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Flooring dealers weigh pros, cons of pending tax reform

November 27-December 11, 2017: Volume 32, Issue 13

By Ken Ryan

 

Flooring retailers are cautiously optimistic that a tax reform bill currently working its way through Congress will ultimately benefit their businesses by providing much-welcomed tax relief. Of course, the devil is in the details, and there are many issues still unresolved as House and Senate members hammer out a final measure that could be signed into law by year’s end. (See Editorial on page 4 of this issue for more analysis.)

Some flooring dealers appear well versed on the potential tax implications. Among them is Nick Freadreacea, owner of The Flooring Gallery in Louisville, Ky. “While this is a moving target and certainly has a lot to be resolved before it passes, anything that can help small-to-medium-size businesses is a big help for the flooring industry. If this actually puts money back into consumers’ pockets—and stimulates the economy—then we will all benefit from that. From a business owners’ standpoint, if this can reduce taxes and add to a businesses’ cash flow, then that will help strengthen the business itself and allow business to grow again.”

Reaction to the bill among small business advocates has been mixed. Some groups praised the measure, arguing that it’s the first meaningful tax reform in more than 30 years. Others feel the bill doesn’t go far enough to help small businesses, with the more meaningful reform efforts focused on large corporations.

For their part, most flooring dealers put a positive spin on the tax plan. “My thought is if the Senate version passes, then the small business S corporations and LLCs will get to deduct 23% of the income before tax,” noted Bill Zeigler, co-owner of Charles F. Zeigler & Sons, Hanover, Pa. “Since this income typically went straight to their personal income and taxed as much as 39.6% I see a large benefit for owners. The results of these tax cuts are hard to predict, but I hope in the end the working middle class benefits.”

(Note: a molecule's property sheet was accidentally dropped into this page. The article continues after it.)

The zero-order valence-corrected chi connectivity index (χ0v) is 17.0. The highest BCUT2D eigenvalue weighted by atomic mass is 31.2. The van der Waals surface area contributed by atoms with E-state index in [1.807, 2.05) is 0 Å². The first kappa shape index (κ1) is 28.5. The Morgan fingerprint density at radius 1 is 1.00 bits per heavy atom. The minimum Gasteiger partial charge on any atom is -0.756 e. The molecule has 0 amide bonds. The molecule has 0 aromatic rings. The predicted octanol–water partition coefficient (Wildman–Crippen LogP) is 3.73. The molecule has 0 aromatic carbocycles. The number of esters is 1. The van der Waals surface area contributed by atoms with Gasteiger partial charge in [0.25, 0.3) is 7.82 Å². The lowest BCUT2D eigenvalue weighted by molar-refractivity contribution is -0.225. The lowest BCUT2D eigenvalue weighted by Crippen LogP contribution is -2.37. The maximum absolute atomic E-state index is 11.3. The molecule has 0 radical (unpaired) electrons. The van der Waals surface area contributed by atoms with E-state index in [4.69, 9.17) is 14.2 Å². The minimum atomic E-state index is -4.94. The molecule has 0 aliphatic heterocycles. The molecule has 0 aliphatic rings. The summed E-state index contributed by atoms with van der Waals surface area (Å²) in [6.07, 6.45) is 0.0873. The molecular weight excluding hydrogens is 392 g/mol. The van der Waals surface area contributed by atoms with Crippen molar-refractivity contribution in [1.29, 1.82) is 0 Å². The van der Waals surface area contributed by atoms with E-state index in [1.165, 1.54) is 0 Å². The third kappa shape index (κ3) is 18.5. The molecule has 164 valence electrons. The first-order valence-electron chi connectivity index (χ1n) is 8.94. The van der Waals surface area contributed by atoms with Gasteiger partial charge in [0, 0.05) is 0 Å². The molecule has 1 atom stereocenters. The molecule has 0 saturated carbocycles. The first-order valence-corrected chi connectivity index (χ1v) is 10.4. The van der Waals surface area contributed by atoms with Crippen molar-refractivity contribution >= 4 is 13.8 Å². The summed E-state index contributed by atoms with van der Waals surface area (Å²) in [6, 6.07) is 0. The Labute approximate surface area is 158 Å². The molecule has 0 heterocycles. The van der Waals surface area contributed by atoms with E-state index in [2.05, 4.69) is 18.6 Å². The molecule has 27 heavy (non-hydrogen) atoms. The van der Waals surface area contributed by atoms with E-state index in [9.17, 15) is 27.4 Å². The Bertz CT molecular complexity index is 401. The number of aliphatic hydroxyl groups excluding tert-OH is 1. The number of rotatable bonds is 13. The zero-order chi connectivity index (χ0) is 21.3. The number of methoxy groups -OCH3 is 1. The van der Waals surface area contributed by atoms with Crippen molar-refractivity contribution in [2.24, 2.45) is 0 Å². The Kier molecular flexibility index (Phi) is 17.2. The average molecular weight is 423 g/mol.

A lower corporate rate was also top of mind for Bobby Merideth, owner of Flooring America OKC, Oklahoma City. “A reduction in the corporate rate could add as much as 15% of taxable income to the bottom line. The additional money can be used to remodel stores, add employees or simply be placed in an interest-bearing account [if the interest rates increase].”

As presently crafted, people in high-tax, high-income states would pay more. That concerns retailers like Adam Joss, co-owner of the Vertical Connection Carpet One, Columbia, Md. “Based on headlines, I have mixed emotions and some of that stems from living in a high state tax state. Obviously, it’s tough to say because nothing has been finalized yet.”

Nonetheless, Joss said he is excited about the potential for a lower S-Corp rate. “That would put meaningful dollars back in our hands to invest in our staff/business or take home. My concerns center on two things: 1) the elimination of the state deduction; and 2) the elimination of the mortgage deduction. Both could negatively impact our customers, and that could impact our business. Only time will tell.”

Most dealers hesitated to give a full-throated endorsement of the plan because they don’t have all the details yet. As Flooring America OKC’s Meredith noted: “I would love to see simplification in the tax code. Unfortunately, it may never happen because ignorance of the tax code adds revenue to the treasury.”

Freadreacea of The Flooring Gallery sees the upside. “We have seen very little growth since the last [downturn] and this could really help the industry.”